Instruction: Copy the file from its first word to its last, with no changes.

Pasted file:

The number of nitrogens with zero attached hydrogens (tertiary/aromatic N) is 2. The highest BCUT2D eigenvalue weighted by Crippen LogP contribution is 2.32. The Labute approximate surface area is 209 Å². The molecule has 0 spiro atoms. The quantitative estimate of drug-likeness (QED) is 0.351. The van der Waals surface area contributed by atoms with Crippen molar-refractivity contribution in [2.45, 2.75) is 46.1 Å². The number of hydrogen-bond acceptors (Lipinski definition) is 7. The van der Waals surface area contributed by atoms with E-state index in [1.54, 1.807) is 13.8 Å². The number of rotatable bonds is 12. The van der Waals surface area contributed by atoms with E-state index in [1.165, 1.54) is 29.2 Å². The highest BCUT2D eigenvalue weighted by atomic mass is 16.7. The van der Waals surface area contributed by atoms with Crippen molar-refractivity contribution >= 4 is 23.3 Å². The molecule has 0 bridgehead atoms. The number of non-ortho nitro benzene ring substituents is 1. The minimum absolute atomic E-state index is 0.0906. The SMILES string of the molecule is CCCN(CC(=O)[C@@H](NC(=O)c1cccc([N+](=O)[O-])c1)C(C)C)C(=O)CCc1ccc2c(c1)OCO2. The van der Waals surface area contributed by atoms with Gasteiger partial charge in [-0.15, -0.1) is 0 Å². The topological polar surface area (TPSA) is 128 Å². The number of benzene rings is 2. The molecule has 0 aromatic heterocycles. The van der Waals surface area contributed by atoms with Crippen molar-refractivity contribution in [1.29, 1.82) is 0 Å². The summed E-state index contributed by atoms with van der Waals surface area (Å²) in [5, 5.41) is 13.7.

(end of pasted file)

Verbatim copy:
The number of nitrogens with zero attached hydrogens (tertiary/aromatic N) is 2. The highest BCUT2D eigenvalue weighted by Crippen LogP contribution is 2.32. The Labute approximate surface area is 209 Å². The molecule has 0 spiro atoms. The quantitative estimate of drug-likeness (QED) is 0.351. The van der Waals surface area contributed by atoms with Crippen molar-refractivity contribution in [2.45, 2.75) is 46.1 Å². The number of hydrogen-bond acceptors (Lipinski definition) is 7. The van der Waals surface area contributed by atoms with E-state index in [1.54, 1.807) is 13.8 Å². The number of rotatable bonds is 12. The van der Waals surface area contributed by atoms with E-state index in [1.165, 1.54) is 29.2 Å². The highest BCUT2D eigenvalue weighted by atomic mass is 16.7. The van der Waals surface area contributed by atoms with Crippen molar-refractivity contribution >= 4 is 23.3 Å². The molecule has 0 bridgehead atoms. The number of non-ortho nitro benzene ring substituents is 1. The minimum absolute atomic E-state index is 0.0906. The SMILES string of the molecule is CCCN(CC(=O)[C@@H](NC(=O)c1cccc([N+](=O)[O-])c1)C(C)C)C(=O)CCc1ccc2c(c1)OCO2. The van der Waals surface area contributed by atoms with Gasteiger partial charge in [-0.15, -0.1) is 0 Å². The topological polar surface area (TPSA) is 128 Å². The number of benzene rings is 2. The molecule has 0 aromatic heterocycles. The van der Waals surface area contributed by atoms with Crippen molar-refractivity contribution in [1.29, 1.82) is 0 Å². The summed E-state index contributed by atoms with van der Waals surface area (Å²) in [5, 5.41) is 13.7.